In my short time as a Certified Orientation and Mobility Specialist, I’ve learned that for most people learning to use a white cane can be very tough.  This toughness can be physical when in training the person uses arm muscles a lot to move the cane.  But mostly it is an emotional toughness.  They must admit not only to themselves but also to their friends, family and the public that their vision is either leaving or gone.  Using a cane does not allow them to hide their disability anymore.

When people lose their sight they go through a grieving process.  Most people go through denial, anger and depression which could be a short amount of time or a year or longer.  This can also occur to individuals who lose some sight but keep a remainder (low vision).  (Most of the people who I’ve worked with who have low vision say the worst part was losing their driver’s license.)

I wish people looked at their cane the way Dr. Chris Kuell now looks at his cane.  (He did not always feel this way…)  Yes, a cane does “label” a person as blind but that can be a very good thing.  Using a white cane gives the pedestrian the right of way and also makes drivers be a little bit more carefully.  People should not think that their cane shows off their disability but instead shows off their capabilities.  Just like Dr. Chris Kuell said, “…it signals to cars and pedestrains alike that I’m going places.”

If you’d like to read all of Dr. Chris Kuell’s story follow this link. http://www.blindskills.com/jul_aug_2007_sample3.html

RCIL was awarded part of the grant from Kansas Rehabilitation and Services (KRS) to serve individuals who are 55 years and older and are blind or have low vision.  RCIL has been serving this population since August of 2010 with the PILR/RCIL/SKIL consortium that was also funded by a grant from KRS.  This time, however, RCIL applied on their own.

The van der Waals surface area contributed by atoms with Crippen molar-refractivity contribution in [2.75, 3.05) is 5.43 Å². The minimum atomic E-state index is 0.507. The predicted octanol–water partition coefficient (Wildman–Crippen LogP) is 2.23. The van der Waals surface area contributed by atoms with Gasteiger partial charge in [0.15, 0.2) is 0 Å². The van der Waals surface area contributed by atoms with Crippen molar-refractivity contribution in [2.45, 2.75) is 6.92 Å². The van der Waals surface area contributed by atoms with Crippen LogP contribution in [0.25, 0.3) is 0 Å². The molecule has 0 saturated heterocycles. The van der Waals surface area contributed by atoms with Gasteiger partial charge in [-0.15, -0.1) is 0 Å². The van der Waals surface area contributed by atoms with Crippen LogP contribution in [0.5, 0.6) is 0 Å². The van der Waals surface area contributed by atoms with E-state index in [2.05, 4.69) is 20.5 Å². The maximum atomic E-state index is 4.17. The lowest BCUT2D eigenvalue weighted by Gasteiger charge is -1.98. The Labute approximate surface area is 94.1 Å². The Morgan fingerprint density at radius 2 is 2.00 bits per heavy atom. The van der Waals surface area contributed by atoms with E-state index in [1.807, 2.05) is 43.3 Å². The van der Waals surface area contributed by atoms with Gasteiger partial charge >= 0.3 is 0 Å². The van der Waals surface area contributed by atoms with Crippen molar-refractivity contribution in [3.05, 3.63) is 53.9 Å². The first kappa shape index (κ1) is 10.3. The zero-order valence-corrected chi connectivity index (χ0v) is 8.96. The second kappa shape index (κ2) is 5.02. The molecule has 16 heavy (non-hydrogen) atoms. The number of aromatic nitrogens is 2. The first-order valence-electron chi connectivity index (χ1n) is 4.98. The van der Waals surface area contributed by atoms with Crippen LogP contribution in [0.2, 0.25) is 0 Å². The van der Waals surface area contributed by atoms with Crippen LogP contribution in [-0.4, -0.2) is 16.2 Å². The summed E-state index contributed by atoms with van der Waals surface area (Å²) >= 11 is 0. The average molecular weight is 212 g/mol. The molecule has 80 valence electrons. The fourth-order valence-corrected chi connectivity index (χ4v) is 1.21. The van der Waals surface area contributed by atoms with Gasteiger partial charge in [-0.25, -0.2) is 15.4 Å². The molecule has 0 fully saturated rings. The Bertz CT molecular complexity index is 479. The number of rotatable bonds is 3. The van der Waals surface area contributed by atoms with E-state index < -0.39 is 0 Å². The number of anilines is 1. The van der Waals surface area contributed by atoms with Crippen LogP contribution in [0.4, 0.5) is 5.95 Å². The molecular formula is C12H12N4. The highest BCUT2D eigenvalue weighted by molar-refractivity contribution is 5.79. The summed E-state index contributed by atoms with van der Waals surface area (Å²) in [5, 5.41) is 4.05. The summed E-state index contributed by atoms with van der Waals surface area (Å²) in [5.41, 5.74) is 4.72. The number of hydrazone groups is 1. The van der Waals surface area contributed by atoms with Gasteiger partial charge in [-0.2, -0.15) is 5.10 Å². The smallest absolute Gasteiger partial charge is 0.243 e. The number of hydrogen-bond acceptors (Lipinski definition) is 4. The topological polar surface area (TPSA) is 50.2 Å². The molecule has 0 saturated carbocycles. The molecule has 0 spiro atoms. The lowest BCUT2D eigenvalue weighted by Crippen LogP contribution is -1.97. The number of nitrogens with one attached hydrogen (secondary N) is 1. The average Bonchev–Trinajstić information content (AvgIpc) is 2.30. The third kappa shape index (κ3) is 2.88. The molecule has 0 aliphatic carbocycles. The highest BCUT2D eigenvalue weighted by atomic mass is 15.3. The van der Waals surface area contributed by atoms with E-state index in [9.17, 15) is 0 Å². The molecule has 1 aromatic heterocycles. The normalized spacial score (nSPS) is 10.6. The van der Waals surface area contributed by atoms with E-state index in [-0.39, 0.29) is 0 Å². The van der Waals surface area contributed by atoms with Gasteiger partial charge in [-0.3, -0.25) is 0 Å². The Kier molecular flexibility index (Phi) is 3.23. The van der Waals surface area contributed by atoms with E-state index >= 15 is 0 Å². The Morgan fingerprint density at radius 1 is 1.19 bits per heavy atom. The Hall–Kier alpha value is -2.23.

This program is titled iKan-RCIL and covers 23 counties from Northeast Kansas to Southeast Kansas. These counties include: Allen, Anderson, Bourbon, Brown, Chase, Clay, Coffey, Dickinson, Doniphan, Geary, Greenwood, Jackson, Lyon, Marion, Marshall, Morris, Nemaha, Osage, Pottawatomie, Riley, Shawnee, Wabaunsee and Washington.  (There is a map below which iKan-RCIL’s area is in yellow.)  iKan-RCIL county coverage changed by no longer covering Cowley, Butler, Elk, Linn or Sumner counties.

Funds provided for this program are included to pay for services to individuals who have low vision or blindness and are 55 years and older.  Services include teaching independent living skills to promote independence and allowing the individual to live in the environment they chose.  Also, orientation and mobility which individuals are taught how to travel safely, independently and efficiently and this can include learning to use a white cane, talking GPS and many other tools.  Other services include advocacy, information and referral, peer counseling and deinstitutionalization.

If you are interested in learning more or know someone who would benefit from these services please call (785) 267-1717 and ask for Mandy Smith.